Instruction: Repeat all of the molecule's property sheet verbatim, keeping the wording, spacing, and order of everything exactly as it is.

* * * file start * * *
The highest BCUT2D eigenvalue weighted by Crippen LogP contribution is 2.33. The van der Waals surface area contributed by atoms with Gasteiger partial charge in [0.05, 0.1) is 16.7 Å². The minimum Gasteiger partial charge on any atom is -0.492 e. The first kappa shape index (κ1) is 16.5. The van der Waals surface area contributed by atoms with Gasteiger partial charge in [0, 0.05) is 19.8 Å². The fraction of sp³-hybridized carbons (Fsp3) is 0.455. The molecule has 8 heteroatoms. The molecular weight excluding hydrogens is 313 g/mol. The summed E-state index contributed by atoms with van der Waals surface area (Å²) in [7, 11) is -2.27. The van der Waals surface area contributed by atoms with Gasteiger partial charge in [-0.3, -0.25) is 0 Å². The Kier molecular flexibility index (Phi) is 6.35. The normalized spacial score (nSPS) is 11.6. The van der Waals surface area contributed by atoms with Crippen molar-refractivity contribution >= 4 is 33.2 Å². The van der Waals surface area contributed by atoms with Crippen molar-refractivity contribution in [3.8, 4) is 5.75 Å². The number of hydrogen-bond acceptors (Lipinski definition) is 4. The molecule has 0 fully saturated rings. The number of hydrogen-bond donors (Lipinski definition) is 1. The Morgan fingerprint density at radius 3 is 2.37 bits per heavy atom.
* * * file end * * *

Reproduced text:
The highest BCUT2D eigenvalue weighted by Crippen LogP contribution is 2.33. The van der Waals surface area contributed by atoms with Gasteiger partial charge in [0.05, 0.1) is 16.7 Å². The minimum Gasteiger partial charge on any atom is -0.492 e. The first kappa shape index (κ1) is 16.5. The van der Waals surface area contributed by atoms with Gasteiger partial charge in [0, 0.05) is 19.8 Å². The fraction of sp³-hybridized carbons (Fsp3) is 0.455. The molecule has 8 heteroatoms. The molecular weight excluding hydrogens is 313 g/mol. The summed E-state index contributed by atoms with van der Waals surface area (Å²) in [7, 11) is -2.27. The van der Waals surface area contributed by atoms with Gasteiger partial charge in [-0.3, -0.25) is 0 Å². The Kier molecular flexibility index (Phi) is 6.35. The normalized spacial score (nSPS) is 11.6. The van der Waals surface area contributed by atoms with Crippen molar-refractivity contribution >= 4 is 33.2 Å². The van der Waals surface area contributed by atoms with Crippen molar-refractivity contribution in [3.8, 4) is 5.75 Å². The number of hydrogen-bond acceptors (Lipinski definition) is 4. The molecule has 0 fully saturated rings. The number of hydrogen-bond donors (Lipinski definition) is 1. The Morgan fingerprint density at radius 3 is 2.37 bits per heavy atom.